FROM THE SIXTEENTH CENTURY TO GOOGLE MAPS.
Gerardus Mercator’s world map dates from 1569. The scale is equal in all directions around any point, which keeps the angles and shapes of small objects intact. It worked really well for nautical navigation (which at that time was extremely important) because routes without changes of direction are straight, and consequently this projection became the standard. All map projections obviously distort the globe as they translate it to a flat surface, and the Mercator projection has a serious level of distortion the farther it moves from the equator. Greenland and Antarctica are quite substantial, to put it mildly. Europe is larger than it should be, which suited everyone back then.
Nevertheless, the projection has been a staple component of atlases until relatively recently. This site shows the Mercator-effect scale differences. Try it: goo.gl/7ks7hy
By contrast, the Gall-Peters projection accurately shows the relative size of land areas, but there’s considerable distortion, especially along the equator and at the poles. Also, like the Mercator, distances are not consistent. Consequently, many cartographers are not convinced that this is the way to go either. Nevertheless, UNESCO and UNICEF support this projection as a way of showing a fairer representation of the relative size of the developing countries.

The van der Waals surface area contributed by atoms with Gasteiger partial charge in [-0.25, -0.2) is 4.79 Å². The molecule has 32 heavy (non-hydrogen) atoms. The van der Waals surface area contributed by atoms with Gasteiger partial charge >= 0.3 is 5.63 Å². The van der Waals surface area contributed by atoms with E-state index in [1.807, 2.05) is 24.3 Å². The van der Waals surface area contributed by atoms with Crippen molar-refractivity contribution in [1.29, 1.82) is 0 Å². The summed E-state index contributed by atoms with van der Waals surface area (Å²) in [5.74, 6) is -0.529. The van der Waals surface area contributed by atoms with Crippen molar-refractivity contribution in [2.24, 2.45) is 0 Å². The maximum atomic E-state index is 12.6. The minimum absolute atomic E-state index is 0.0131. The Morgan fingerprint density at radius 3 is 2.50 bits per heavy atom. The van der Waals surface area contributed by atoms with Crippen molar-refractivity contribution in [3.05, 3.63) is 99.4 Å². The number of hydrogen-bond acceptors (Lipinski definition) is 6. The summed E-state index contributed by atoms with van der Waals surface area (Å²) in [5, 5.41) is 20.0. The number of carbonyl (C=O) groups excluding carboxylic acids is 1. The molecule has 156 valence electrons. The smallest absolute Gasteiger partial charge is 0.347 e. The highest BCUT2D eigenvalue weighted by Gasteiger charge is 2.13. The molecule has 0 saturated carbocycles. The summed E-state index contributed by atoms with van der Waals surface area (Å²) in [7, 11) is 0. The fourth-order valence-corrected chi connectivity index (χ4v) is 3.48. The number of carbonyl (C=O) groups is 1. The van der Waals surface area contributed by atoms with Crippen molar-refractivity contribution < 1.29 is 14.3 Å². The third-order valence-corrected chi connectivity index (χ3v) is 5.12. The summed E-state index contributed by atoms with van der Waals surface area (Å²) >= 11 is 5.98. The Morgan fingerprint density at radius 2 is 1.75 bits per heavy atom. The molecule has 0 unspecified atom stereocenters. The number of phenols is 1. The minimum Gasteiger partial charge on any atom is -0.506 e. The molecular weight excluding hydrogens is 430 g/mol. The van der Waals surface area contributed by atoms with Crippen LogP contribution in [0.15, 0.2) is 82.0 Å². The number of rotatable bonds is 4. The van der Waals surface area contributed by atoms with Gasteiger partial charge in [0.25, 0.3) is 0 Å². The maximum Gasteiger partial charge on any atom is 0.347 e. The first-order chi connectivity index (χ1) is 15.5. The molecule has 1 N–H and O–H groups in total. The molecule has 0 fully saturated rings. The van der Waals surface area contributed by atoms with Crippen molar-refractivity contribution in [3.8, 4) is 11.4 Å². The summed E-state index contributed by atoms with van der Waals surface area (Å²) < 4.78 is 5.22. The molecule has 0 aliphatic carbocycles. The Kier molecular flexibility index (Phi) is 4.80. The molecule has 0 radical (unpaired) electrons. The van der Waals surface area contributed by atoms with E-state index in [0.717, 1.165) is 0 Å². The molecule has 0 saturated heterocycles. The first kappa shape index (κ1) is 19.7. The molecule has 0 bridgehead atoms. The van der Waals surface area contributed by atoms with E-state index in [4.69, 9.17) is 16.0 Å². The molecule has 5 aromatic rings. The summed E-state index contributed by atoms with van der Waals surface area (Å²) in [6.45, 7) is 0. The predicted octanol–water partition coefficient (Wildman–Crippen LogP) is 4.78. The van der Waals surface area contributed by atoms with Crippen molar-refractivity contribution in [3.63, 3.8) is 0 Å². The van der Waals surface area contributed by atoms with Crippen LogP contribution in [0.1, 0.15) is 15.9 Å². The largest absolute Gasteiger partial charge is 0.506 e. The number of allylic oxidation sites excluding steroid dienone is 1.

I’ve always liked the Robinson projection. It doesn’t tick all the boxes, but at least the land areas look something like they do on a globe.
Many online applications (like Google Maps and OpenStreetMap) use a variant of the Mercator projection called Web Mercator. Why? Because with it’s parallel longitude and latitude lines, it scales really well from large-scale maps to local views, and north is always vertical. Distortion on a local scale is minimal. (I’ve been to the location below a lot in the last few years.)
Here’s a WordPress map of views of this blog. No readers in super-sized Greenland. So far.
Mercator, Gall-Peters and Robinson images by Strebe.